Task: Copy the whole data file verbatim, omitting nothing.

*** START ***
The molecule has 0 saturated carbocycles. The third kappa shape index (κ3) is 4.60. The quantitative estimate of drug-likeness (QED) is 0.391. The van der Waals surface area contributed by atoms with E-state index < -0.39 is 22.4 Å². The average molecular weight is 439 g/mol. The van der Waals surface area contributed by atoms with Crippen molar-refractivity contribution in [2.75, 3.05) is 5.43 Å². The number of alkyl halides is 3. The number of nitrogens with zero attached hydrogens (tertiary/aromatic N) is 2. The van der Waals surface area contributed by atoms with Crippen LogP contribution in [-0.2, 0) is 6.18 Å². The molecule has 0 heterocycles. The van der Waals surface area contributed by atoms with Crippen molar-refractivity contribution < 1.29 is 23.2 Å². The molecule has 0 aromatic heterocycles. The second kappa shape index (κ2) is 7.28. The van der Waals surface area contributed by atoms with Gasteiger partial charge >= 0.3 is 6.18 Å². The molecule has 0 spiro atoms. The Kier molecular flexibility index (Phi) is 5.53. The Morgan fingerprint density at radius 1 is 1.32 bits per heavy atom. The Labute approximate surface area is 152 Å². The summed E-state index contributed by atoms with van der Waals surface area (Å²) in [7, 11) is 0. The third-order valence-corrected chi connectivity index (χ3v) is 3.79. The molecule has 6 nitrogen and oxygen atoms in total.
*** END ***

The molecule has 0 saturated carbocycles. The third kappa shape index (κ3) is 4.60. The quantitative estimate of drug-likeness (QED) is 0.391. The van der Waals surface area contributed by atoms with E-state index < -0.39 is 22.4 Å². The average molecular weight is 439 g/mol. The van der Waals surface area contributed by atoms with Crippen molar-refractivity contribution in [2.75, 3.05) is 5.43 Å². The number of alkyl halides is 3. The number of nitrogens with zero attached hydrogens (tertiary/aromatic N) is 2. The van der Waals surface area contributed by atoms with Crippen LogP contribution in [-0.2, 0) is 6.18 Å². The molecule has 0 heterocycles. The van der Waals surface area contributed by atoms with Crippen molar-refractivity contribution < 1.29 is 23.2 Å². The molecule has 0 aromatic heterocycles. The second kappa shape index (κ2) is 7.28. The van der Waals surface area contributed by atoms with Gasteiger partial charge >= 0.3 is 6.18 Å². The molecule has 0 spiro atoms. The Kier molecular flexibility index (Phi) is 5.53. The Morgan fingerprint density at radius 1 is 1.32 bits per heavy atom. The Labute approximate surface area is 152 Å². The summed E-state index contributed by atoms with van der Waals surface area (Å²) in [7, 11) is 0. The third-order valence-corrected chi connectivity index (χ3v) is 3.79. The molecule has 6 nitrogen and oxygen atoms in total.